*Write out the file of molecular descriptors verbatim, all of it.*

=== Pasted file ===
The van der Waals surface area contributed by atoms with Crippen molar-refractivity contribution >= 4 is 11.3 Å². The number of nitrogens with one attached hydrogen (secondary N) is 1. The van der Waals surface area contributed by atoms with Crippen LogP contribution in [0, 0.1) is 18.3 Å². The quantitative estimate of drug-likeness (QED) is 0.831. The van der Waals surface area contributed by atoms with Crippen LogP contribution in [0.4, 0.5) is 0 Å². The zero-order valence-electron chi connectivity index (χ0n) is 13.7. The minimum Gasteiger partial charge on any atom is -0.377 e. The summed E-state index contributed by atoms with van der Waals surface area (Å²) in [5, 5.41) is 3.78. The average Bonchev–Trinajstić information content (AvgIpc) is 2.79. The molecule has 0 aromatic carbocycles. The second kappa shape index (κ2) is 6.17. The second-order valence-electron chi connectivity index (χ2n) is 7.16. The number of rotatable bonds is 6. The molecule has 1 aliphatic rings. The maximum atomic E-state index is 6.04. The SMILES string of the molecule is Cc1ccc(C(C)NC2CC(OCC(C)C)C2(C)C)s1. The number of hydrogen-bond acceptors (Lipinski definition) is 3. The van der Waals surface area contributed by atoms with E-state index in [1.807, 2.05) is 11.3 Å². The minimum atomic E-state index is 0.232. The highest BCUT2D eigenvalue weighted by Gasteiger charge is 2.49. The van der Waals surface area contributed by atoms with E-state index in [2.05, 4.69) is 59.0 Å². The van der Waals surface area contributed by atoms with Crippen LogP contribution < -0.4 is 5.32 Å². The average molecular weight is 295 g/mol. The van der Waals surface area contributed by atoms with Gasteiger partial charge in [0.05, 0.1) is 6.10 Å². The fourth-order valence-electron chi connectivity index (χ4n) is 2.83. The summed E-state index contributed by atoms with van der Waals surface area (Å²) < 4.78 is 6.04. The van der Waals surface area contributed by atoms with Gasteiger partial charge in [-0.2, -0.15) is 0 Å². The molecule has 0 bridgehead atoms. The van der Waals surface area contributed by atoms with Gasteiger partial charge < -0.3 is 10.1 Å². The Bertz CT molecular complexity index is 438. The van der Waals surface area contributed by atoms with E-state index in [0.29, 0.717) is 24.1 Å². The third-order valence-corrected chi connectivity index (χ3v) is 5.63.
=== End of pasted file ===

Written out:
The van der Waals surface area contributed by atoms with Crippen molar-refractivity contribution >= 4 is 11.3 Å². The number of nitrogens with one attached hydrogen (secondary N) is 1. The van der Waals surface area contributed by atoms with Crippen LogP contribution in [0, 0.1) is 18.3 Å². The quantitative estimate of drug-likeness (QED) is 0.831. The van der Waals surface area contributed by atoms with Crippen LogP contribution in [0.4, 0.5) is 0 Å². The zero-order valence-electron chi connectivity index (χ0n) is 13.7. The minimum Gasteiger partial charge on any atom is -0.377 e. The summed E-state index contributed by atoms with van der Waals surface area (Å²) in [5, 5.41) is 3.78. The average Bonchev–Trinajstić information content (AvgIpc) is 2.79. The molecule has 0 aromatic carbocycles. The second kappa shape index (κ2) is 6.17. The second-order valence-electron chi connectivity index (χ2n) is 7.16. The number of rotatable bonds is 6. The molecule has 1 aliphatic rings. The maximum atomic E-state index is 6.04. The SMILES string of the molecule is Cc1ccc(C(C)NC2CC(OCC(C)C)C2(C)C)s1. The number of hydrogen-bond acceptors (Lipinski definition) is 3. The van der Waals surface area contributed by atoms with E-state index in [1.807, 2.05) is 11.3 Å². The minimum atomic E-state index is 0.232. The highest BCUT2D eigenvalue weighted by Gasteiger charge is 2.49. The van der Waals surface area contributed by atoms with E-state index in [2.05, 4.69) is 59.0 Å². The van der Waals surface area contributed by atoms with Crippen LogP contribution < -0.4 is 5.32 Å². The average molecular weight is 295 g/mol. The van der Waals surface area contributed by atoms with Gasteiger partial charge in [0.05, 0.1) is 6.10 Å². The fourth-order valence-electron chi connectivity index (χ4n) is 2.83. The summed E-state index contributed by atoms with van der Waals surface area (Å²) < 4.78 is 6.04. The van der Waals surface area contributed by atoms with Gasteiger partial charge in [-0.2, -0.15) is 0 Å². The molecule has 0 bridgehead atoms. The van der Waals surface area contributed by atoms with Gasteiger partial charge < -0.3 is 10.1 Å². The Bertz CT molecular complexity index is 438. The van der Waals surface area contributed by atoms with E-state index in [0.29, 0.717) is 24.1 Å². The third-order valence-corrected chi connectivity index (χ3v) is 5.63.